When I was a little kid I used to ramble around outside for hours, poking through neighboring fields. I usually found Indian pottery, but one day I found a very beat up, chipped old hammer half buried in the dirt. I took it home and showed my dad, who told me that since it was a Craftsman I could take it back to the store and they would give me a new one. I could hardly believe it. But my parents brought me to Sears and they did indeed give me a hefty new replacement hammer.
I’ve loved their tools ever since (yes, brand-loyalty really can be created young) so went there because we needed to buy a drill (which unfortunately only has a one year full warranty by default.) After we bought the drill, I found a dress that I liked and bought that. So two separate purchases. One was made with a debit card, and the other was made with my AMEX.
Here’s a photo of the pile of receipts I got for buying a total of two items:
Here’s what I got with my dress purchase:
- One coupon, approximately 9-inches long, thanking me for using an American Express and offering me $10 off a purchase of $50 or more in home electronics, excluding various things.
- One coupon, approximately 10-inches long, thanking me for using an American Express and offering me $50 off any home appliance purchase of $399 or more, excluding various things.
- One coupon, approximately 9 inches long, thanking me for using an American Express and offering 15% off apparel & footwear, excluding various things.
- Oh, what’s this? My 15-inch long receipt for the dress. It includes a notice that I have received the goods in question and agree to be bound by my credit card agreement, plus an offer in both English and Spanish to try and win a $4,000 gift card by telling them about my experience, plus a satisfaction guarantee. I’ll be saving that one til I’m sure that I’m satisfied with the dress. (Although I’m afraid to see what I might get back receipt-wise if I were to return it.)
Apparently using a debit card instead of a credit card saves trees, because here’s what we got with the drill purchase:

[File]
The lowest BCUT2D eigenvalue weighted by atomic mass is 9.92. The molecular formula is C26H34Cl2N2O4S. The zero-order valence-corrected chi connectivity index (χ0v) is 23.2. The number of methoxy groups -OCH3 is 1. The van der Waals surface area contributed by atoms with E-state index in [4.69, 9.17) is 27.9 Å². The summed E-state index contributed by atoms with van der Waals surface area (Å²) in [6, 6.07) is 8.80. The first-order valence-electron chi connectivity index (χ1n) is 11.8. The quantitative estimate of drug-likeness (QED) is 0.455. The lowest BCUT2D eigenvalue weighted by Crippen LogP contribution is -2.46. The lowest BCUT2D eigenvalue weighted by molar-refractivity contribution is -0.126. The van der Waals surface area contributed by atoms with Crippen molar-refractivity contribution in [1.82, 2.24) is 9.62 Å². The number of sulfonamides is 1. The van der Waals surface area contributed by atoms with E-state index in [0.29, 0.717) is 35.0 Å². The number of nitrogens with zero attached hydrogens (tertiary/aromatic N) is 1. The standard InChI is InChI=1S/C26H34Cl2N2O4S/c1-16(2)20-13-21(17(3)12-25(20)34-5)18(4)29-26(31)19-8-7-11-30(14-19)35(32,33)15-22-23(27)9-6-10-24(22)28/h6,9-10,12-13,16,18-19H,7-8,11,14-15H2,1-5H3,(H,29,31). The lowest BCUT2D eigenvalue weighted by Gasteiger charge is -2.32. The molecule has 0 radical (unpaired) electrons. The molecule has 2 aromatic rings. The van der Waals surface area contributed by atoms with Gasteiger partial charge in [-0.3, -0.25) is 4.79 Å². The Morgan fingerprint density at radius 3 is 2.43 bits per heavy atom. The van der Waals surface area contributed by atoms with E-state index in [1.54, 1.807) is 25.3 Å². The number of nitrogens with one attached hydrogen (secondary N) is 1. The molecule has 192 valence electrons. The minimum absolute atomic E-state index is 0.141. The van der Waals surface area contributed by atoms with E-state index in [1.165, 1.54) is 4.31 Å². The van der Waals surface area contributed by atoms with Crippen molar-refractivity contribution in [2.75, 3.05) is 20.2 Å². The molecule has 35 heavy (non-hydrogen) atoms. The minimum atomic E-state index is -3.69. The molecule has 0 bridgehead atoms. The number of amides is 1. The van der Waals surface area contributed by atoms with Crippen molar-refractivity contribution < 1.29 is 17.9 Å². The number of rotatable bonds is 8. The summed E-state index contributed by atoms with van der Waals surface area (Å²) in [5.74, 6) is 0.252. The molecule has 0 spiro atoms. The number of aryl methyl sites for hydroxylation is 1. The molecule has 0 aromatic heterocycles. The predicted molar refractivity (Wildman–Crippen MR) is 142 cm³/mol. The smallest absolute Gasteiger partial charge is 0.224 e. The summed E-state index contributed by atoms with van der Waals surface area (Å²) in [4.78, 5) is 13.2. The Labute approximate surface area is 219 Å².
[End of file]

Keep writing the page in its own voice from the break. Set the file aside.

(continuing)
- A 5-inch long “customer debit record” stamped multiple times with “THIS IS NOT A RECEIPT”. (So what is it? I already know that I used the debit card.)
- A 9+-inch long coupon for 25% off women’s or men’s sandals, excluding various things and not valid on Levi’s jeans. (A pair of Levi’s jeans would make some odd-looking sandals, if you ask me.)
- Our 15-inch long receipt for the drill. It includes a notice that it may be subject to a 15% restocking fee if returned, the offer in both English and Spanish to try and win a $4,000 gift card by telling them about our experience, plus a satisfaction guarantee.
Yeah, I’ll be shredding all of those, except for the actual receipts. The drill receipt will be scanned for warranty purposes (since it’s on thermal paper) and taped to the inside of the drill case with a note that I have scanned it. The dress receipt will just be held temporarily til I’m sure there are no problems with the dress, and then it will be shredded too.
I guess this massive onslaught of paper must be effective for companies, but I can’t imagine the majority of people actually taking the time to read through all those offers and exclusions and then go off and buy something additional. All it does for me is annoy me and cause me to make a mental note that I’d better be SURE I’m done shopping in the store before I visit the register so that I’m not hit with a second barrage of paper.
I’m halfway tempted to go make a purchase there with cash to see if I get a 10-inch long piece of paper notifying me that I paid with a method that is “legal tender for all debts public and private in the United States, but not valid prior to exchange in .”